Moreover, all other things being equal, it makes sense to stick with an older drug.  By definition, a new drug has no history and we do not know what other problems may arise with Xarelto after it has been in wide use for a number of years.  

I do not believe that our doctors are part of a conspiracy to sell us expensive medications.  But I am concerned that they do not do enough research, and simply accept the drug companies' claims that the new drugs are better.  And, we patients often respond to advertising by asking for the new drugs.  

The solution is to ask your doctor why he/she is prescribing a particular drug.  Ask for alternatives.  Ask about the risks and benefits of each.  Then make your own decision!    

Saturday, April 19, 2014

In Defense of a Living Wage

When I was a boy, I ran a lemonade stand in front of our house.  I made the lemonade from frozen concentrate that my mother had bought at the market.  I was able to pocket a few bucks, because my mom didn't charge me for using her groceries.  But I'm not sure my business was actually profitable, and it certainly was not as profitable as it seemed to me because my cost of lemonade was zero.  Mom was subsidizing my business.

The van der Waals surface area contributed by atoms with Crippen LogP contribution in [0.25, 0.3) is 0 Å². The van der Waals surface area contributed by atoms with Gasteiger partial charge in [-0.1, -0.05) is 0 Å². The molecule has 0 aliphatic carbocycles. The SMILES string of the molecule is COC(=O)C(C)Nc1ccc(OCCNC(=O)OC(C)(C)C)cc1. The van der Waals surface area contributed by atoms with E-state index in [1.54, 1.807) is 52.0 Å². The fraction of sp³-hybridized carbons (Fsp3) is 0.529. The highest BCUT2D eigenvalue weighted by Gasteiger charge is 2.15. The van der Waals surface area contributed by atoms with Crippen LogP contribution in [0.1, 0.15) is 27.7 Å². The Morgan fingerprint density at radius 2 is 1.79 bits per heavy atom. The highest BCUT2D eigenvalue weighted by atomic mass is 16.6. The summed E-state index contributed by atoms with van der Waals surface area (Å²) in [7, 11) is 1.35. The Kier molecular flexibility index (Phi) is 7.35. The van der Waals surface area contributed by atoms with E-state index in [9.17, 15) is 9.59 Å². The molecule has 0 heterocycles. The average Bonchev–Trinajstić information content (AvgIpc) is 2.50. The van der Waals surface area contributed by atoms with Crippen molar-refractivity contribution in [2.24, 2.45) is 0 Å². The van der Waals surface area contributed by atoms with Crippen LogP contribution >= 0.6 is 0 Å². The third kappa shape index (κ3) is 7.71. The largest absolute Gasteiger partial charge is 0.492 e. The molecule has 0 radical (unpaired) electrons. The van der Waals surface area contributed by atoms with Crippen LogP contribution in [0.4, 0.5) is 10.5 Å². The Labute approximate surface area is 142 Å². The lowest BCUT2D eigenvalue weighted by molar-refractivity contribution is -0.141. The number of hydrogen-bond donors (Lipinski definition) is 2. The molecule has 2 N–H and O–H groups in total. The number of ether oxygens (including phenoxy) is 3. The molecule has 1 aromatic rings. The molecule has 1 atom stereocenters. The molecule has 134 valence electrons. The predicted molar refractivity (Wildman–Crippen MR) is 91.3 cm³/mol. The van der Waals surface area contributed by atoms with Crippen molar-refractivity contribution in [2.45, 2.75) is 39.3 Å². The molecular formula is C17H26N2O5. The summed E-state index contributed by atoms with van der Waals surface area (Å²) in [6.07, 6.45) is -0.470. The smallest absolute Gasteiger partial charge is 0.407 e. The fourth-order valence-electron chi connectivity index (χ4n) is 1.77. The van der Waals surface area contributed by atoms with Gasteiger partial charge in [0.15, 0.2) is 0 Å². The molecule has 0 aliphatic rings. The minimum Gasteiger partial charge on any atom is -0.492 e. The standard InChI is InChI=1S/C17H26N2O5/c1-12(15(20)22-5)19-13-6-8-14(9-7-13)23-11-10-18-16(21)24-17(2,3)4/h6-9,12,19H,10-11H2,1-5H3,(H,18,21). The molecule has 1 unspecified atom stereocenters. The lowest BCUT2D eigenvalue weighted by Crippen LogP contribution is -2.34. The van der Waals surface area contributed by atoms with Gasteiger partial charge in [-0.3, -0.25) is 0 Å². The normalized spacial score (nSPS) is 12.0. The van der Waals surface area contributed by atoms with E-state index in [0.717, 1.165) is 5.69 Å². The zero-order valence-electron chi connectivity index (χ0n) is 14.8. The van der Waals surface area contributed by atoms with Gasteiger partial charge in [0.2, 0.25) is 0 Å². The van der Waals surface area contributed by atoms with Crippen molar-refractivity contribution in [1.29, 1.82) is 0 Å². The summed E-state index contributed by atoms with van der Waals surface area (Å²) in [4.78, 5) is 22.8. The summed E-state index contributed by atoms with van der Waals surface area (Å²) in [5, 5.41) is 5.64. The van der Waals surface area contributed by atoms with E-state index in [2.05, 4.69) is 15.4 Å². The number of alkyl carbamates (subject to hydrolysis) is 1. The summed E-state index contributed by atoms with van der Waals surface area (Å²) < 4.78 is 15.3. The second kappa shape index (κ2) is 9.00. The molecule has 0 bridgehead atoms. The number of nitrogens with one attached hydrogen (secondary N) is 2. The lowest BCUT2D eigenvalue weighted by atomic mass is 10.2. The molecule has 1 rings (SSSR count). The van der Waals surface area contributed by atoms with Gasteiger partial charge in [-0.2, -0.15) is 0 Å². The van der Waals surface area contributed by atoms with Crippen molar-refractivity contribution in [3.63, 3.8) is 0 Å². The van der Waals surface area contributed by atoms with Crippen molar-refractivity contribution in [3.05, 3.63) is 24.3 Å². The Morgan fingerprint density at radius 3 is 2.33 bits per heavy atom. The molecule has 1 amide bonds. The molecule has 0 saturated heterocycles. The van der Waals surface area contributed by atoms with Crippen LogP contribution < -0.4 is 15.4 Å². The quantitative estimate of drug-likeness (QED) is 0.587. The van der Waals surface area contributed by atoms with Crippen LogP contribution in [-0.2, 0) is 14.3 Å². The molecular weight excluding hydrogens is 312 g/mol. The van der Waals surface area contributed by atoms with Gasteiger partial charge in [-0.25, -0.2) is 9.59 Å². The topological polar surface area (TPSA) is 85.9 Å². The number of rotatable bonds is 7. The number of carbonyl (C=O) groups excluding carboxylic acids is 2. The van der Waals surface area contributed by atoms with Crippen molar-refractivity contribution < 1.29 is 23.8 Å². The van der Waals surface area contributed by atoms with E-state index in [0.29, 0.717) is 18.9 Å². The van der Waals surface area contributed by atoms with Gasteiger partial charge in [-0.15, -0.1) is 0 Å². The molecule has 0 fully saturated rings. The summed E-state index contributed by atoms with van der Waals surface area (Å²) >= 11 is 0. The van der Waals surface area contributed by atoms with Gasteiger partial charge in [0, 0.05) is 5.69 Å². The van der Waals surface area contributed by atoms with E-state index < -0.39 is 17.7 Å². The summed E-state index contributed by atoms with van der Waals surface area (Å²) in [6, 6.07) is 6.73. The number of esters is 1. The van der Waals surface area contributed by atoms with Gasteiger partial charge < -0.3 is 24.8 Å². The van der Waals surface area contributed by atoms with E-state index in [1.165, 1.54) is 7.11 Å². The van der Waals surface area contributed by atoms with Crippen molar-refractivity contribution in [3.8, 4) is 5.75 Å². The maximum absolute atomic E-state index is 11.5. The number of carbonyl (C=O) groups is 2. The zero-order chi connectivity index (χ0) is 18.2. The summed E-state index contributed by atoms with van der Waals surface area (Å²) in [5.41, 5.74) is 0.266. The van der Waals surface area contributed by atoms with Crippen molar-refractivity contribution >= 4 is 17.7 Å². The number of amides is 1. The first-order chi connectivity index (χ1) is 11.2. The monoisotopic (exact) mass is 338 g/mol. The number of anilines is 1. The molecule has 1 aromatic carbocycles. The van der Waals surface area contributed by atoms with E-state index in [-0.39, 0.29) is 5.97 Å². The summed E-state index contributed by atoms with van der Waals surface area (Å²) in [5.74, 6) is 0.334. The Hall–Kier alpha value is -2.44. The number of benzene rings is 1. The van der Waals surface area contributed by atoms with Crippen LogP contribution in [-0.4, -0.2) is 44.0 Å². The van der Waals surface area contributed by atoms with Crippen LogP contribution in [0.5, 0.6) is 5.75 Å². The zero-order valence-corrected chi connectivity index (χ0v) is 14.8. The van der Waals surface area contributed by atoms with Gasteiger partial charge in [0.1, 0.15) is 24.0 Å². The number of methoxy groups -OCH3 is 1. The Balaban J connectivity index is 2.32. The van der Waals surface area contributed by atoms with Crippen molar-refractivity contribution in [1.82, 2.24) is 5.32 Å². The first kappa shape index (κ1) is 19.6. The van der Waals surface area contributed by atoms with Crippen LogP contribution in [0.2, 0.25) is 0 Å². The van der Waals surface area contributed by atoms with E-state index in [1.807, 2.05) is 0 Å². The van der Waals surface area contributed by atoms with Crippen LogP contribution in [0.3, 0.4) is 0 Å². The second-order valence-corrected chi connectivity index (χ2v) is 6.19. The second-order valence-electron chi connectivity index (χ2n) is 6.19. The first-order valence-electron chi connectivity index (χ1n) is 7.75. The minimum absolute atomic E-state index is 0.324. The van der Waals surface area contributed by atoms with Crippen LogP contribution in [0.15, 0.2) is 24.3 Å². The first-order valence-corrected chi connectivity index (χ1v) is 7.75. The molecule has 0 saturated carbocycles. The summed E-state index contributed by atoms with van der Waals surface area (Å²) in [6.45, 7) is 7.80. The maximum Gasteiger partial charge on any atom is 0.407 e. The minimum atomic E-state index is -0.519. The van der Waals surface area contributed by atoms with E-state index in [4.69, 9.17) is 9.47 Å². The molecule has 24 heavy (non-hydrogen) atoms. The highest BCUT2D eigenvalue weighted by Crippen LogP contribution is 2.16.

Similarly, any company that pays less than a living wage is, in effect, on welfare.  Such a company is not really profitable, but rather is being subsidized by tax dollars, just as my lemonade stand was subsidized by my mom.  

A company that employs workers uses labor, in the same way my lemonade stand used concentrated lemonade.  Labor requires people.  If a company does not pay the worker enough to survive at a minimum level, then that company is not really paying for what it is using.  And, it is usually the government that makes up the shortfall by way of welfare, food stamps and subsidized medical care.  

Each of us is capable of certain number of hours of work in our lifetime.  For example, let's say a man starts working full time at 18 years of age, and retires at 68, and lives to 80.  Let's call full time 40 hours per week, 50 weeks per year.  That's a total of 100,000 hours of labor.  If he receives $10 per hour, that is $1,000,000 earned over a lifetime, or about $12,500 per year.